Appealing a Court-Martial Conviction
A court-martial is a military trial that is used to punish servicemen and women for crimes that have been committed while they are on duty. Unlike criminal trials in civilian courts, court-martials are not open to the public. This means that the people who are trying the case (the judges and jury) often know the accused person well and may have strong biases against them.
So, what if you feel that you have been wrongfully convicted? Is there a way to appeal your sentence? Well, yes. Appeals are possible in a court-martial conviction, but there are specific requirements that must be met in order to pursue an appeal. Our military criminal defense lawyers a The Griffin Law Firm will touch on these in this article.
Court-Martial Appeals: The Process
Court-martial appeals are a legal process that allows military members to appeal their court-martial convictions. The appeal process begins with filing a notice of appeal with the convening authority. The notice must include the reasons for appealing, the name and rank of the appellant, and any documentary evidence supporting the appeal.
After receiving the notice of appeal, the convening authority will review it and determine if there is enough information in the notice to begin an appellate review. If so, the convening authority will order an initial hearing on the appeal. If not, the convening authority may order more information to be submitted before proceeding with an initial hearing. After reviewing all information submitted, including testimony at any prior hearings if applicable, the convening authority will decide whether to order a full or partial rehearing. They may also review the facts without having you conduct a hearing at all.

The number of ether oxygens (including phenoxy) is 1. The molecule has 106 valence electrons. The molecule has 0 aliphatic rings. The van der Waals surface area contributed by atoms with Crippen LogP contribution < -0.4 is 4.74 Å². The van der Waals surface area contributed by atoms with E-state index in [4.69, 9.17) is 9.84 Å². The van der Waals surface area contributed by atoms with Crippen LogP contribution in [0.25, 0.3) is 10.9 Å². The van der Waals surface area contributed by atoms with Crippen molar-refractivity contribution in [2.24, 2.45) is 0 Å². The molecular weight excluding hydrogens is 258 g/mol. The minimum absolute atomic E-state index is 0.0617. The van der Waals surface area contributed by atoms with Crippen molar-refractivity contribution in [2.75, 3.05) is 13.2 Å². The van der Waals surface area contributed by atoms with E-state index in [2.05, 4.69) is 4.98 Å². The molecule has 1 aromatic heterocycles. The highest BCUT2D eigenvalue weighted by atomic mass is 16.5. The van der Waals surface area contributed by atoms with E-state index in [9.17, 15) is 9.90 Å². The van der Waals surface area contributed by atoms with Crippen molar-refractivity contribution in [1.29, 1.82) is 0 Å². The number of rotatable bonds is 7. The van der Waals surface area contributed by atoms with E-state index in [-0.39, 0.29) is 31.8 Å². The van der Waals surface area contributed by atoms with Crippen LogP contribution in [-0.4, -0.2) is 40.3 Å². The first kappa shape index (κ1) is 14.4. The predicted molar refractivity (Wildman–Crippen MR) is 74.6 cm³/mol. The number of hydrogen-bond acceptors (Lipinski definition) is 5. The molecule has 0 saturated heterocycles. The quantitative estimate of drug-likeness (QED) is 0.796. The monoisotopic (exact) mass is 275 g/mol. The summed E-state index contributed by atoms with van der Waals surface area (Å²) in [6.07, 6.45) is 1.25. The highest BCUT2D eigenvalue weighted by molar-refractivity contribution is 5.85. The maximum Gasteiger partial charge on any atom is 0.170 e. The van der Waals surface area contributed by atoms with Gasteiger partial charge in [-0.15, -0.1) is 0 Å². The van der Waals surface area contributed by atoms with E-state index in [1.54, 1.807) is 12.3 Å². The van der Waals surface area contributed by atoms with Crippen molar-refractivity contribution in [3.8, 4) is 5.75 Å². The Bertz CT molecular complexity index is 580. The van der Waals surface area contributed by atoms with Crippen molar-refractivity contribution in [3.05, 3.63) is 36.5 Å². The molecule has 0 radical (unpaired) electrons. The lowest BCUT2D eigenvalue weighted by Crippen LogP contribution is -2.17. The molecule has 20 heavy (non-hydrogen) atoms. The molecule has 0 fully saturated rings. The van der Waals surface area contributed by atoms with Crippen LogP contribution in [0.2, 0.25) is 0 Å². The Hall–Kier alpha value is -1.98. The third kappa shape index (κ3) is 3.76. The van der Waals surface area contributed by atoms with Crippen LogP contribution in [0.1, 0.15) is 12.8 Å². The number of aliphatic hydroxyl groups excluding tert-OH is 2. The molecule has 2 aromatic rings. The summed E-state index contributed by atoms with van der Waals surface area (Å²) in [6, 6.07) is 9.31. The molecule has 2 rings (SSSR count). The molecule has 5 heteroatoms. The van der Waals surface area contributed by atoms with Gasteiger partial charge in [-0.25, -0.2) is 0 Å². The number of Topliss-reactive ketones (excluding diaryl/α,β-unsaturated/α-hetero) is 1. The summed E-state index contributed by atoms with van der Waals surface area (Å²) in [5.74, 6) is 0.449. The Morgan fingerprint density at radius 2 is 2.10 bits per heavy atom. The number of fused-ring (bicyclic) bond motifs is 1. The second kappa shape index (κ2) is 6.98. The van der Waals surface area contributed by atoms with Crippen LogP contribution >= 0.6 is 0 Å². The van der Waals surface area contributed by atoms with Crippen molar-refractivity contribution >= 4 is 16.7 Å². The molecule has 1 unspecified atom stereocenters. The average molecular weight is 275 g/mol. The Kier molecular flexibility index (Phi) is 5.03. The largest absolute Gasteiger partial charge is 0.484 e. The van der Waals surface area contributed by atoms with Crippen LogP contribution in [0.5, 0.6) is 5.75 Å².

If it is that you have been convicted on the grounds of unlawful command influence, you will need to file a petition for a writ of habeas corpus in the court of appeals that handles appeals in your branch of the military. You may also file an appeal with the United States Supreme Court.
What Are the Grounds for an Appeal?
There are several grounds for appealing a court-martial verdict, but some of the more common reasons include insufficient evidence, improper procedures, and unlawful command influence. A soldier must meet all of the following criteria to file an appeal: have been found guilty by a military tribunal; have exhausted all available administrative remedies, and believe that the outcome of his trial would have been different if the valid grounds for appeal had been considered.
Speak to a Military Defense Attorney
In conclusion, there are a few ways to appeal a court-martial conviction. Each has its own set of requirements and benefits, so it is important to speak with an experienced military lawyer if you are considering appealing your conviction.
For those who have already been sentenced, there is still hope for relief through the military's post-conviction process. However, given the high threshold required for success, it is best to speak with an experienced military defense attorney at Griffin Law Defense before taking any steps forward.